Sodomy and the Supremes: Legal Expert David J. Garrow Counts the Potential Votes in the Upcoming Supreme Court Decision on Sodomy Laws. (Cover Story)

Article excerpt

It's been more than four years since John Lawrence and Tyron Garner were arrested and charged with violating Texas's Homosexual Conduct Law, which prohibits "deviate sexual intercourse"--anal or oral sex--between people of the same sex. Now their challenge to that law, rejected by a local judge and twice turned aside by Texas appellate courts, is before the U.S. Supreme Court, which will hear arguments March 26.

Lawrence v. Texas confronts the nine justices with an obvious equal protection challenge to the law: How can Texas criminalize anal and oral sex for same-sex couples only, not for heterosexuals? Yet Lawrence also invites the justices to revisit, and perhaps reverse, the court's infamous 1986 decision in Bowers v. Hardwick, where a narrow 5-4 majority--including the late Justice Lewis F. Powell Jr., who subsequently expressed regret for his vote--upheld traditional antisodomy statutes.

Only 13 states and Puerto Rico still criminalize any private, consensual, adult sex. Nine of those--Alabama, Florida, Idaho, Louisiana, Mississippi, North Carolina, South Carolina, Utah, and Virginia--retain old-fashioned antisodomy statutes that ostensibly apply to gays and straights alike. But four others--Texas, Kansas, Missouri, and Oklahoma--apply their criminal penalties only to same-sex conduct. Texas altered its law in 1974 to decriminalize heterosexual sodomy, and local prosecutors energetically defend the state's prosecution of Lawrence and Garner. "There is plainly a rational distinction to be made between heterosexual and homosexual conduct," they argue.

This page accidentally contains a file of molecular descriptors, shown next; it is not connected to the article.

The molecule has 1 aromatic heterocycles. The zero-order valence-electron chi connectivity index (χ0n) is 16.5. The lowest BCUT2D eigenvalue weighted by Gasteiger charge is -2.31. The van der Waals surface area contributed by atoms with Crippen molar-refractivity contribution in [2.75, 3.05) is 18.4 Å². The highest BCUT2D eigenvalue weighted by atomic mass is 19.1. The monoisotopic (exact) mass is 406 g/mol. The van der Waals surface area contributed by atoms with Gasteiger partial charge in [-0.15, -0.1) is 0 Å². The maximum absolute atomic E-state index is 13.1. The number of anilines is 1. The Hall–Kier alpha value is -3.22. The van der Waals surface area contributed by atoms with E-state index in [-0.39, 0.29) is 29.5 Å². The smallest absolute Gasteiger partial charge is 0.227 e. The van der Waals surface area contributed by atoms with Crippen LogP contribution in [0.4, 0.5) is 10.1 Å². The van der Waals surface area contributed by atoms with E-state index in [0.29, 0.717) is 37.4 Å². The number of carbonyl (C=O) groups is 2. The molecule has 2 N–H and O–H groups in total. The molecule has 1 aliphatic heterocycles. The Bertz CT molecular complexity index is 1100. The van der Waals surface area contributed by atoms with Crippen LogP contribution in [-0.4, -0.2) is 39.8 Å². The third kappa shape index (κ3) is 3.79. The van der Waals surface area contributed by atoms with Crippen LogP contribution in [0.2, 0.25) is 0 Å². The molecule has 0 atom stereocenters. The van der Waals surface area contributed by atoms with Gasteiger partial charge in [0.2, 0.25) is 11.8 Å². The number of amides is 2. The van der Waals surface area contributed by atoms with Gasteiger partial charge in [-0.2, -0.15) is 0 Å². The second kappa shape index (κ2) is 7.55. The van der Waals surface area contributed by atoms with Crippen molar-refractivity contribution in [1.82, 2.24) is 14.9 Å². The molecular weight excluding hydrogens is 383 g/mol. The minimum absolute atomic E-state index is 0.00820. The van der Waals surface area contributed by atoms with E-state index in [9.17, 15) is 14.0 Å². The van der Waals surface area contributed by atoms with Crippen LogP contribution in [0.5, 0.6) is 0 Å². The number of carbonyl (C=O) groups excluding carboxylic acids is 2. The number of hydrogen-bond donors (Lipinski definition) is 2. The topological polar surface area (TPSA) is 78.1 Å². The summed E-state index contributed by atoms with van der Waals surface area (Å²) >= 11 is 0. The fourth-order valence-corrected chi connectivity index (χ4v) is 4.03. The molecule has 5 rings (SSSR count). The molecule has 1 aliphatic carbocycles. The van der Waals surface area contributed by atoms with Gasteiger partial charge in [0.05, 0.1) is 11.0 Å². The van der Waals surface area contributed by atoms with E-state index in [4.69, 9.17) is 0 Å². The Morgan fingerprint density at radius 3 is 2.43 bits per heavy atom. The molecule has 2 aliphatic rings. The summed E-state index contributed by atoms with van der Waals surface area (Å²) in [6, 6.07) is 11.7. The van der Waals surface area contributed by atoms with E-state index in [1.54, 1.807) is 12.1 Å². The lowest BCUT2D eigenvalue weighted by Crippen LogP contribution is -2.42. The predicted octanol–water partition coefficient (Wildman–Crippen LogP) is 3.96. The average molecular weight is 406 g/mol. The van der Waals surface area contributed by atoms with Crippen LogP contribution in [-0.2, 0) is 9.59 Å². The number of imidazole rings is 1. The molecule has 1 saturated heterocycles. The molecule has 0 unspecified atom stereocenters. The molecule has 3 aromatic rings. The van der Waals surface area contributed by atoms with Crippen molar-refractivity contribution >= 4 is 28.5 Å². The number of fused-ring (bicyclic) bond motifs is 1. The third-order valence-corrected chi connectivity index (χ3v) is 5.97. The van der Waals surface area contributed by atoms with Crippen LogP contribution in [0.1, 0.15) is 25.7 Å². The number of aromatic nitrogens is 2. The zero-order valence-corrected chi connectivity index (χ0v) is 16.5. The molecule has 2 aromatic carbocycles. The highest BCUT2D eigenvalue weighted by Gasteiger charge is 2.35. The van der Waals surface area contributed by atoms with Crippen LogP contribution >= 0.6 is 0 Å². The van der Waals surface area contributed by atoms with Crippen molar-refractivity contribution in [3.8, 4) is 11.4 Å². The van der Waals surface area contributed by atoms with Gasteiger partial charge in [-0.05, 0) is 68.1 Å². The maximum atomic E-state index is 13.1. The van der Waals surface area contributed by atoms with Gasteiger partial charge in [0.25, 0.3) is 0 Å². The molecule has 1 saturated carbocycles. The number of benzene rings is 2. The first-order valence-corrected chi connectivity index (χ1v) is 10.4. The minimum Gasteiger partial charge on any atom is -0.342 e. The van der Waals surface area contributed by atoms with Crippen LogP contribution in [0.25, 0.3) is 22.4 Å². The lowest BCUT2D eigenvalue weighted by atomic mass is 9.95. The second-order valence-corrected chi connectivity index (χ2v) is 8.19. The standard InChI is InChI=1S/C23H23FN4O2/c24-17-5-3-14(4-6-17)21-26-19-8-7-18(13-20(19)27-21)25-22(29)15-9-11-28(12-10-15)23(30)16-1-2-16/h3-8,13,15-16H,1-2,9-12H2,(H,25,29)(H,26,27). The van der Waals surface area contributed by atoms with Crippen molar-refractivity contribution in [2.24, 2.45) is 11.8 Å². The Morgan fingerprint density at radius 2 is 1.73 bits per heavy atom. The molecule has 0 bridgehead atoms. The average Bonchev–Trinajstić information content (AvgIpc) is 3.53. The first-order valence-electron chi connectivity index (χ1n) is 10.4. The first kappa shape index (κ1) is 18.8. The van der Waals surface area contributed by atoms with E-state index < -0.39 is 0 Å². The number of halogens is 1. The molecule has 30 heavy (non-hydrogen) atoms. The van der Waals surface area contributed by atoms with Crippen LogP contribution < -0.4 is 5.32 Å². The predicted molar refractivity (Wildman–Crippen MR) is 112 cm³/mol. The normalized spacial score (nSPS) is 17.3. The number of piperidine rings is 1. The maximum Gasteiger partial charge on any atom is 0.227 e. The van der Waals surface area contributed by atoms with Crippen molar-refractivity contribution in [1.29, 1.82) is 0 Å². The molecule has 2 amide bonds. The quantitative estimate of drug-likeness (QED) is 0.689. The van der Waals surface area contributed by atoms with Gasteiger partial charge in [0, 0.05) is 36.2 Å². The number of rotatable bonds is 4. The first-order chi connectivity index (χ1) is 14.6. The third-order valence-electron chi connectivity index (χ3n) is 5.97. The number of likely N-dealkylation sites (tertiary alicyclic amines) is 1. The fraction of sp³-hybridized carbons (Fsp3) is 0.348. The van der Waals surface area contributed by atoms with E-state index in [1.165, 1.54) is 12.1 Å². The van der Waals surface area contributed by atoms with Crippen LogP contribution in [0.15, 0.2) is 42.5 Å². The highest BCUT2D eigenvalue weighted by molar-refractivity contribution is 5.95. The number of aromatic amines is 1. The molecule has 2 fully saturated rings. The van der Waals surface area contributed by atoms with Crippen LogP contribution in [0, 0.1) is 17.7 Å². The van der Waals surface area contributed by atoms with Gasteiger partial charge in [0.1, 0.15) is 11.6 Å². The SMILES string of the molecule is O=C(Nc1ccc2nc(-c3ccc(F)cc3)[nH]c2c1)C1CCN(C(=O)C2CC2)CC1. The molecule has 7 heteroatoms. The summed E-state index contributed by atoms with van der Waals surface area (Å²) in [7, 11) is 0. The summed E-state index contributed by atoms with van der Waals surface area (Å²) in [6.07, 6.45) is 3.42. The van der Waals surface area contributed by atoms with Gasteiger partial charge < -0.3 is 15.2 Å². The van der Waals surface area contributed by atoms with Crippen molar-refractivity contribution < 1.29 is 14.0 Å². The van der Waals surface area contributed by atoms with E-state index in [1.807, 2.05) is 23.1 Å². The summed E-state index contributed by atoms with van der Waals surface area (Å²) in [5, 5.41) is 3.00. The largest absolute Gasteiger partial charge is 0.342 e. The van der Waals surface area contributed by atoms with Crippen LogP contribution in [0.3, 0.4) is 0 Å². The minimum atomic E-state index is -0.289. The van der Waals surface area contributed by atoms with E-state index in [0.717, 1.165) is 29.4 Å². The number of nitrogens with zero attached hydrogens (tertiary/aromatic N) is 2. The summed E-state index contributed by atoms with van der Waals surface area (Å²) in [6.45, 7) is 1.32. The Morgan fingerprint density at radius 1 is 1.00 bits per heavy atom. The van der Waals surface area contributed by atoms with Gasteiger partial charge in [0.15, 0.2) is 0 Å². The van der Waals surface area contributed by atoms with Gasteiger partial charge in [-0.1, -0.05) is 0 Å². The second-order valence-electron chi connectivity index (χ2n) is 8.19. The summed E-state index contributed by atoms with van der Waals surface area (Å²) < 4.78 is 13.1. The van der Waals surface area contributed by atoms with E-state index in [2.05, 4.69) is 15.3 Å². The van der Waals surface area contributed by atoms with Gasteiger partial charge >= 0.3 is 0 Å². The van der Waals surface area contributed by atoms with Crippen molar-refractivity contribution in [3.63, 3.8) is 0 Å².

Lawrence and Garner's lawyers, led by Ruth E. Harlow of the Lambda Legal Defense and Education Fund, strongly disagree. "Petitioner Lawrence would not be guilty of a criminal offense if Petitioner Garner were a woman rather than a man (and vice versa)," Harlow noted in Lambda's first petition to the Supreme Court.

When the justices agreed early last December that they would hear the case, many observers said the court would not take up the issue unless a majority of the justices was ready to void the Texas law. But while five votes are necessary to win, as few as four votes can suffice to accept a case, according to the rules that govern the justices' private deliberations. …


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